“Gottlieb is an extraordinary woman. She seems to be made completely of music“
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Listen to not one, but two of Ayelet Rose Gottlieb’s recordings; one featuring her own compositions. There is a swirling wind of mysticism that fills the air. The mystery and majesty of it surrounds me. What catches me by surprise though, are the vocalastic leaps and dives that soar and plunge as you become mesmerised not only by the Zen-like ululations of the music but more so by the whimsy and fervour with which the music transforms you with its dramatic shifts in mood, the elegant entwining of melody and rhythm, the beauty of musical direction and the sense of pacing as a whole. I am hard-pressed to find words to describe work like this… it seems to mark the furthest limits yet attained by human art and imagination. This is how the warmly voluptuous sound of Ayelet Rose Gottleib’s music will affect you.
Gottlieb is an extraordinary woman. She seems to be made completely of music; that and she has a voice of an angel. Her music demands operatic glamour. With her diamantine tone, dramatic flair and free-soaring top notes, Ayelet Rose Gottlieb provides it in spades. Her magnificent music is refracted through a prism and what you get are the purest of primary colours. She has a natural gift for melodic gracefulness. She brings all of this to bear on two of the most wonderful recitals – Shiv’a and Gomory – Book of Angels – Volume 25, a John Zorn project. The former features extraordinary music composed and performed by Gottlieb with a quartet. And the latter abounds in novel textures, evocative word setting and audacious four-part harmonies shared by Gottlieb with Sofia Rei, Sara Serpa and Malika Zarra, together called Mycale.
A born stage animal and story-teller, Gottlieb is equally in her element in the a cappella group Mycale, as in the more flamboyant setting of her dramatic extended work, Shiv’a. She times and colours her work to perfection: in the thunderous majesty of Shiv’a where she appears with melancholy mystery towards the end of the piece and in Gomory where she veils her naturally bright timbre and the swagger of joyful hymnic melody in the long dream-like indolence of the music. Here, of course, Zorn’s music is voiced by three other wonderful musicians as well – Rei, Serpa and Zarra – the voices of each underpinned with Zorn’s gossamer semiquavers; the beating of angels’ wings upon which each vocalist displays an acute awareness of harmonic colour. Each of these two recordings is special in its own way:
Ayelet Rose Gottlieb: Shiv’a
The ten-part, extended composition has been written for string quartet and percussion. The music resides where the heart beats. Composed in commemoration of the passing of three of Gottlieb’s friends. Performed by the quartet Ethel, the music is wry and reflective, exploring the inward pain of the heartbeat as it mourns the loss of life. The music cycles through emotional states, repeatedly touching a radiant purity tinged with sadness and joy, an almost unbearably beautiful yet austere ecstasy, easily the finest work that Gottlieb has done yet. It’s dynamic, rumbling percussion is offset by the delicate sensuality of the strings, insinuating the bitter sense of loss.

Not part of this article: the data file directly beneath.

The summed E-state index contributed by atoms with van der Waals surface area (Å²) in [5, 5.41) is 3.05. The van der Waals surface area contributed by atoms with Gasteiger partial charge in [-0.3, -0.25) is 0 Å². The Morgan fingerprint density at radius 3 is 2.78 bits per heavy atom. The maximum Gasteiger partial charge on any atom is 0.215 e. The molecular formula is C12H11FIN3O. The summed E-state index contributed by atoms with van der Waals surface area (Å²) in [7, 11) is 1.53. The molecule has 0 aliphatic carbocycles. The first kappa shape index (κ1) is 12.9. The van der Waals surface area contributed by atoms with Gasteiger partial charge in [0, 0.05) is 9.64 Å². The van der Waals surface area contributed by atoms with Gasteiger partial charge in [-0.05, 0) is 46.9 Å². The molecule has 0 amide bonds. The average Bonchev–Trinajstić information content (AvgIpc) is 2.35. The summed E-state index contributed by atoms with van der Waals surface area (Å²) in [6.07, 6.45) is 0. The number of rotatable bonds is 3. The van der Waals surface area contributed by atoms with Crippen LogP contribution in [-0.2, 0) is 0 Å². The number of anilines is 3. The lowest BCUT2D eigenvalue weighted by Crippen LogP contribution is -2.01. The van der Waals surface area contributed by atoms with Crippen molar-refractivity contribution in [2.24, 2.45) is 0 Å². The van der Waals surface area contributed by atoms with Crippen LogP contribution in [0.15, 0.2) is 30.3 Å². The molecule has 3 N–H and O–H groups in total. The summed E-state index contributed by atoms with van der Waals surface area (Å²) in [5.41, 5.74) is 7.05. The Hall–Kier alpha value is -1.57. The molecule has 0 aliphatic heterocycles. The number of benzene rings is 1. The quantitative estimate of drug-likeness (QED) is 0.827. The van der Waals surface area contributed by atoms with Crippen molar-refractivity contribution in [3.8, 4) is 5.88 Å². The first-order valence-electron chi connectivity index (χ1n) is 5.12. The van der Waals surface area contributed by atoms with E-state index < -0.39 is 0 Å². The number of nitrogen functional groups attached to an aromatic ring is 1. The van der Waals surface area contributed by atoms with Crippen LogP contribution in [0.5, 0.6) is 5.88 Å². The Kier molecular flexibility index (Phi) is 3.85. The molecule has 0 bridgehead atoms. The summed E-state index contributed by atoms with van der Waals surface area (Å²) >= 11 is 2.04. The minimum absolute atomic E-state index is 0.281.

The songs themselves and their sequence are chosen around the melancholy theme of death with special attention to the savagely beautiful lyricism of the strings playing across the drums and percussion colourings of Satoshi Takeishi. There is a range of situations each demanding a separate song setting. Gottlieb joins in the proceedings with gorgeous wordless vocals towards the end of the piece, tackling the music with Judaic zeal and typical Buddhist reticence. In the score for the quartet and Takeishi, Gottlieb displays outstanding musicianship, also singing with vocal precision and beautifully shaded sadness. As a chamber recording Shiv’a is a richly rewarding experience balancing the sacredness and prayerfulness of Kaddish-like rhythms with the questing brilliance of Eastern mysticism.
Mycale: Gomory – Book of Angels Volume 25
Ayelet Rose Gottlieb, Sofia Rei, Sara Serpa and Malika Zarra – together Mycale – inhabit this music with beatific and silken delicacy. Throughout the repertoire the poise and purity of their sustained highs and lows are priceless assets. The girls excel in intimacy with unsentimental tenderness (avoiding the trap of dragging) and spinning a web of awed eeriness. These songs are quintessential Zorn music and are sung by Mycale with rapt, wondering simplicity. Each of the star-vocalists sings with soft-focus beauty bringing a seamless lyricism and whispered intimacy to the beguiling music.
There has probably not been a more compelling and more beautiful a cappella ensemble than Mycale. With the diverse backgrounds ranging from Hebrew, Berber, Portuguese and Spanish the musical melange is utterly apt for the extraordinary vocal writing of John Zorn. This deeply intense work is treated with appropriate gravitas. The music is sublime and has a spirit that is like an attractive fantasy – melodically, harmonically and rhythmically charged. But make no mistake none of its beauty would be evident without Mycale. The ensemble parley with the familiarity of old friends and yet their voices retain the gracious etiquette of noble Jewish academies. Nothing is forced, exaggerated or overly mannered: tempos, ensemble and balance – all seem effortlessly and intuitively right. This music is truly a ‘transcendent’ sequel to their earlier John Zorn composition, Music of the Angels.